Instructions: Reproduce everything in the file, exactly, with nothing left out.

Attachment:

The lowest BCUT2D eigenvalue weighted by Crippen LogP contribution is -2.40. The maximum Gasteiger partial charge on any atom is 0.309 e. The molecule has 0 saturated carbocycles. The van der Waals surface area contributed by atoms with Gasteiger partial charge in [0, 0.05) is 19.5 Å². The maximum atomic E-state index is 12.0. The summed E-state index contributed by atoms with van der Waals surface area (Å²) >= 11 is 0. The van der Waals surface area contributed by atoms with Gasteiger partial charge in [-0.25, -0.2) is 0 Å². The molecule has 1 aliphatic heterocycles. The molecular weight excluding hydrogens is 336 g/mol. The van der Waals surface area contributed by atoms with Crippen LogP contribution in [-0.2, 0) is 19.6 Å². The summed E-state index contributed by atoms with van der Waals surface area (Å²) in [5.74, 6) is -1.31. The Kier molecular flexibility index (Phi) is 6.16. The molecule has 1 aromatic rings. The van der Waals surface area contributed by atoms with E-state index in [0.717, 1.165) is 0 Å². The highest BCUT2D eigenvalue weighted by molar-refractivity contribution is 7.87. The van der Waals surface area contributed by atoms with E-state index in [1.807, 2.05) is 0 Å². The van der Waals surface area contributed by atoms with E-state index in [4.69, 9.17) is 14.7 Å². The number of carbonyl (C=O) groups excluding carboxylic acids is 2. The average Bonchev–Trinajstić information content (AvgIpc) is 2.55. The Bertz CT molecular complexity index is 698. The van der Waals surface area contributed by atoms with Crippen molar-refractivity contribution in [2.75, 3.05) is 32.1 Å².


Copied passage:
The lowest BCUT2D eigenvalue weighted by Crippen LogP contribution is -2.40. The maximum Gasteiger partial charge on any atom is 0.309 e. The molecule has 0 saturated carbocycles. The van der Waals surface area contributed by atoms with Gasteiger partial charge in [0, 0.05) is 19.5 Å². The maximum atomic E-state index is 12.0. The summed E-state index contributed by atoms with van der Waals surface area (Å²) >= 11 is 0. The van der Waals surface area contributed by atoms with Gasteiger partial charge in [-0.25, -0.2) is 0 Å². The molecule has 1 aliphatic heterocycles. The molecular weight excluding hydrogens is 336 g/mol. The van der Waals surface area contributed by atoms with Crippen LogP contribution in [-0.2, 0) is 19.6 Å². The summed E-state index contributed by atoms with van der Waals surface area (Å²) in [5.74, 6) is -1.31. The Kier molecular flexibility index (Phi) is 6.16. The molecule has 1 aromatic rings. The van der Waals surface area contributed by atoms with E-state index in [0.717, 1.165) is 0 Å². The highest BCUT2D eigenvalue weighted by molar-refractivity contribution is 7.87. The van der Waals surface area contributed by atoms with E-state index in [1.807, 2.05) is 0 Å². The van der Waals surface area contributed by atoms with E-state index in [4.69, 9.17) is 14.7 Å². The number of carbonyl (C=O) groups excluding carboxylic acids is 2. The average Bonchev–Trinajstić information content (AvgIpc) is 2.55. The Bertz CT molecular complexity index is 698. The van der Waals surface area contributed by atoms with Crippen molar-refractivity contribution in [2.75, 3.05) is 32.1 Å².